Thus, belly dancing and other modern erotic arts, left me in a contradictory mental state. The phrase ”belly dancing“ conjures (arguably racist) imagery a small collection of unidentifiably dark skinned men sitting cross-legged at table, taking pulls from a centrally located chrome hookah, filling the darkened and silk covered room with an aromatic smoke. An unknown signal cues one or more attractive, and silken veiled, slave girls to materialize from the shadowed corners of the room. They move their bodies in unreal contortions initially described in Oriental scrolls stored in gilded gold temples, and taught to them for the singular purpose of surviving the following moments. The men vulgarly eye their forms, satisfied with total control of their environment and their pulse quickening as each silently chooses which virgin they will deflower when the evening turns to night.

A week before I moved away, I dined with my immediate family located in the Seattle metropolitan area and moxiediosa. The entertainment for the evening was a belly dancer. Her performance was disconcerting in a way prompting confusion and uncertainty. This young woman was clearly aware of the effect her gyrations had upon her audience. Furthermore, I was not the only person unclear as to the proper social response. She smoothly indicated to more than one viewer her acceptance of their enjoyment. However, two issues rang clearly in my mind and I spent the remainder of the evening and night not being distracted by the skilled performance but, rather, probing my core personality.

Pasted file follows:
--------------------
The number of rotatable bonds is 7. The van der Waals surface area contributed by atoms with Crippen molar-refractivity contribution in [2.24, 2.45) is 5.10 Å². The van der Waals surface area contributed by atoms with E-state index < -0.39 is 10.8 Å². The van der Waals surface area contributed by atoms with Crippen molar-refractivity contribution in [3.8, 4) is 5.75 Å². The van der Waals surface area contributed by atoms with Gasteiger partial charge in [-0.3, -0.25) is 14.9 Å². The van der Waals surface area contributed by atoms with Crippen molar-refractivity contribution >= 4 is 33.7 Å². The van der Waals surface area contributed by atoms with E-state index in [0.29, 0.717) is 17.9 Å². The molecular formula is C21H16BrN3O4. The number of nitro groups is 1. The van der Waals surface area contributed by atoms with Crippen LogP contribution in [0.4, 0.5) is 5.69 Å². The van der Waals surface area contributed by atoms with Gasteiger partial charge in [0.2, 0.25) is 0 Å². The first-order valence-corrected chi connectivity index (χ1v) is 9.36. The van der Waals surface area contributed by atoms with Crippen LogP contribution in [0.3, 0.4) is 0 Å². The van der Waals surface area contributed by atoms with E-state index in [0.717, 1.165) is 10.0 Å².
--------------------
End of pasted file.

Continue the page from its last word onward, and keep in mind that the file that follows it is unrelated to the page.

The first issue was my ill preconceived notions of the art form itself. My Mother had recently announced her intention of self-improvement through learning belly dancing and applying selected techniques. She selected our dining venue as an opportunity for her to view an experienced application of her new interest. Both my Mother and our young collegiate performer shared an interest in this dancing style, and neither were easily categorized within my existing stereotypes. My reflections upon the unfathomable ambitions, drives and actions of women needed to be readjusted.

The second issue was my conflicted response to the performance. When I was younger, my world was composed of black and white contrasting behaviors and responses. Similarly to the development of the printing press, as I have matured the same black and white forms when viewed from a distance compose the grays of young adult life. Because I’m living through this transition, I have accepted any of my initial learned behaviors can (and often are) inappropriate for their respective situations. Had I not been preoccupied with my inner examination, how should my external response been controlled? A black and white world view demands one of two responses: appreciation or disgust. A gray world view, tempered with cultural norms, provides a complexity unable to be rashly decided upon. Displaying appreciation contradicts impressed asexual ideals, and simultaneously increases the weights for brashly masculine behavioral pathways. (moxiediosa sitting behind me was also not helpful.) Displaying disgust contradicts impressed cultural relativistic ideals, and simultaneously increases the weights for intolerant and willfully ignorant behavioral pathways.

It was obvious I sorely needed to carefully determine a set of situational responses, and institute a series of rules regulating their use. I then needed to both mentally model and physically encounter further contradicting scenarios in order to ensure practiced response application. Is this maturity?
Tags: pretentious